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Lost in the Stacks

I read widely and compulsively and my fancies are ever changing. My love of reading, however, is no mere fancy. 

Currently reading

The Stress of Her Regard
Tim Powers
Progress: 480/960 minutes

The Clearing: Cloud Atlas

Reblogged from Lost in the Stacks:
Cloud Atlas - David Mitchell

The Clearing


This is the tale of my nasty book-buying addiction. Since 1998 or so, for every five or six books that I bought, I'd read maybe one, leaving something around 80% of my library (over 1000 books) unread. Most of my library is still in boxes: we don't have enough room in our house to display all of them. My office is a mess of boxes and books, and I can't work in there because of it. To fix this problem, I've instituted a new system I call the Clearing: for every new book purchased, one book from the stacks must be read, and then a decision made: keep or give away. The Clearing began with Cloud Atlas.


How long has Cloud Atlas been in the stacks?


I have trouble remembering how long I've had some books, but CA is pretty easy to pin point, since I am not in a possession of a copy of this book, persay, but an original Advanced Uncorrected Proof, of a Random House trade paper original (hard to believe that CA was a straight-to-paperback, in the U.S. anyway)marked for August 2004 publication. The letter on the inside of the book from the Editor is dated Dec. 2003, which is probably when I picked it up, out of the galley bin in the basement of the Shaman Drum bookshop in Ann Arbor where I worked from 2003 to 2005. So, 10 years. 10 years. I've had this book. OH! and before I forget: Full Disclosure: I was given a free copy of this book by the publisher in exchange for a review. Please keep this in mind, dear author/publisher, when offering me a copy of your book for review. I do get around to them, eventually.


Why did you buy it?


The cover is lovely. Also, I was probably caught by the blurb. I was a sucker at the time for novels with giant casts made up of multiple narratives that connect in unique and interesting ways.


Why didn't you read it when you bought it?


There were literally hundreds of galleys for the taking. Hundreds. And I, book hoarder that I am, took as many as I could feasibly carry back to my rental on each trip. It would have been very difficult to read them all, given that I was also enrolled full time in school, though I tried. Also, as word came in of how good this was - I had to avoid it for awhile. I've heard my psych major friends speak of the notion of 'pleasure anxiety', and I think that I may experience this phenomenon when it comes to books.


What was it about?

Many things. Slavery and more generic captivity. Reincarnation. Salvation. Justice. Art. Technology. Unifying principles of same. That last bit makes Cloud Atlas one of the most religious books I've read in a while.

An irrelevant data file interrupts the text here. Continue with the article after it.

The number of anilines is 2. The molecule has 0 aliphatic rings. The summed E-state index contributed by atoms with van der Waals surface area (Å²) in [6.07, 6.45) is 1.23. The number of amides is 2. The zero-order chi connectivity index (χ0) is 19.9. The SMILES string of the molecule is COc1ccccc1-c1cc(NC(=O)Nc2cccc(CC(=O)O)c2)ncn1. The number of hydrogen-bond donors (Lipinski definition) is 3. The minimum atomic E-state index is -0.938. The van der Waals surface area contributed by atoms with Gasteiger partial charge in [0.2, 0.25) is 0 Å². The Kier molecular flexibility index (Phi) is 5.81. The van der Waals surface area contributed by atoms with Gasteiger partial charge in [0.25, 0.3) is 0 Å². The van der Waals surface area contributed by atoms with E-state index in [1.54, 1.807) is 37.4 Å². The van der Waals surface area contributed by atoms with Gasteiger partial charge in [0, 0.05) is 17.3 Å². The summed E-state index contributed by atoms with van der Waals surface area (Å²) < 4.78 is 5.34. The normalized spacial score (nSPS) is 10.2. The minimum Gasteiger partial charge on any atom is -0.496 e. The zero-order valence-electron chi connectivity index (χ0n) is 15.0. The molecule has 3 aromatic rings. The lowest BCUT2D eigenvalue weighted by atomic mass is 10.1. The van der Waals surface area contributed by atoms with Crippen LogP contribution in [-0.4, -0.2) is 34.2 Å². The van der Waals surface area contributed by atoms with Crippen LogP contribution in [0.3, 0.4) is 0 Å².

Would you have felt differently about it had you read it when you bought it?


Yes. Ten years ago, a combination of the structural complexity, justice-oriented themes, and prose written in fake English dialects of the future would have blown my mind. It didn't blow my mind now, but I'm a better reader and a deeper cynic than I was then. The construction of this non-linear narrative was delicately stitched together, and like a novice quilter's six-pointed star, too many seams were showing. There are times when Mitchell knew that his story ark (plot is too strong of a word) was drawing thin enough to break, and he would clumsily patch things over with a slab of expository dialogue. There were beautiful moments of self-awareness, too, as when Robert Frobisher explains the structure of his new composition, nearly identical to that of the novel he is cast it. Though this book has become something of a classic, it is obvious how much this book was a product of the early aughts. One thing that struck me was how nostalgic it made me for those days, a time whose political realities(9/11, the beginning of the wars in Iraq and Afghanistan, the right-wing nutjob factions first real taste of power in this country, the PATRIOT act) should inspire anything but. Yet - we were so naive, then! And naivete, like it's friend ignorance, is its own kind of bliss. My own personal political righteousness was not tempered by feelings of hypocrisy. I wasn't some grown bourgeois twit swaddled in the comfort of an increasingly rare corporate job in a nearly recession-proof industry having just spent the last five years watching many of my nearest and dearest scramble for purchase on our collective road to serfdom! I was a college-aged bourgeois twit swaddled in the comfort of an excellent school and the largess of my exceptionally generous parents! I could bemoan injustice without ever having to think about the role that I might be playing in perpetrating it. Things that seem shockingly banal now had the gravity of epitaphs. We were all really freaked out that the government wanted to know what books we were checking out from the library.


So: Keep or Give Away?


I'll probably lend this one out, but it will become a permanent fixture in the stacks.


[cross-posted on Goodreads and The Stacks (shelvesandshelves.tumblr.com)]